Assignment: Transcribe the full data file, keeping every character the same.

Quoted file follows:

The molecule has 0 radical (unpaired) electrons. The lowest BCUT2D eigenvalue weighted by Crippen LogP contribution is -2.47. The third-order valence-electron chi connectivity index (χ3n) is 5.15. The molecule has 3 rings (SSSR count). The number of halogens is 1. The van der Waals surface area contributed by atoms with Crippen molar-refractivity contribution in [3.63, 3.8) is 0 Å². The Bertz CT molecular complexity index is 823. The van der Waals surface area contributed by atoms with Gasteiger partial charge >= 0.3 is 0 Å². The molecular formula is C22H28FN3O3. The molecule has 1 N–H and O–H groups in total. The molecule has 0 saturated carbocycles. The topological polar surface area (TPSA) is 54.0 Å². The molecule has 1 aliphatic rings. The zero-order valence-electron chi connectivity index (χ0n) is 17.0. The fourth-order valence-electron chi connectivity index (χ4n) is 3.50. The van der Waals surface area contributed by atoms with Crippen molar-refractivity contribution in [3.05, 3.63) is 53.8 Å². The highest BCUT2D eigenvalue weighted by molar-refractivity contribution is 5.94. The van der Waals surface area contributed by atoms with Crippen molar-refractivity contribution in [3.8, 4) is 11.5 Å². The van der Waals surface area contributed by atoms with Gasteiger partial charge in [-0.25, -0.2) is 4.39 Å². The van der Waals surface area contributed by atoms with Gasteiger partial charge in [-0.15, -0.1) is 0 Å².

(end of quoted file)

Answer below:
The molecule has 0 radical (unpaired) electrons. The lowest BCUT2D eigenvalue weighted by Crippen LogP contribution is -2.47. The third-order valence-electron chi connectivity index (χ3n) is 5.15. The molecule has 3 rings (SSSR count). The number of halogens is 1. The van der Waals surface area contributed by atoms with Crippen molar-refractivity contribution in [3.63, 3.8) is 0 Å². The Bertz CT molecular complexity index is 823. The van der Waals surface area contributed by atoms with Gasteiger partial charge >= 0.3 is 0 Å². The molecular formula is C22H28FN3O3. The molecule has 1 N–H and O–H groups in total. The molecule has 0 saturated carbocycles. The topological polar surface area (TPSA) is 54.0 Å². The molecule has 1 aliphatic rings. The zero-order valence-electron chi connectivity index (χ0n) is 17.0. The fourth-order valence-electron chi connectivity index (χ4n) is 3.50. The van der Waals surface area contributed by atoms with Crippen molar-refractivity contribution in [3.05, 3.63) is 53.8 Å². The highest BCUT2D eigenvalue weighted by molar-refractivity contribution is 5.94. The van der Waals surface area contributed by atoms with Crippen molar-refractivity contribution in [3.8, 4) is 11.5 Å². The van der Waals surface area contributed by atoms with Gasteiger partial charge in [-0.25, -0.2) is 4.39 Å². The van der Waals surface area contributed by atoms with Gasteiger partial charge in [-0.15, -0.1) is 0 Å².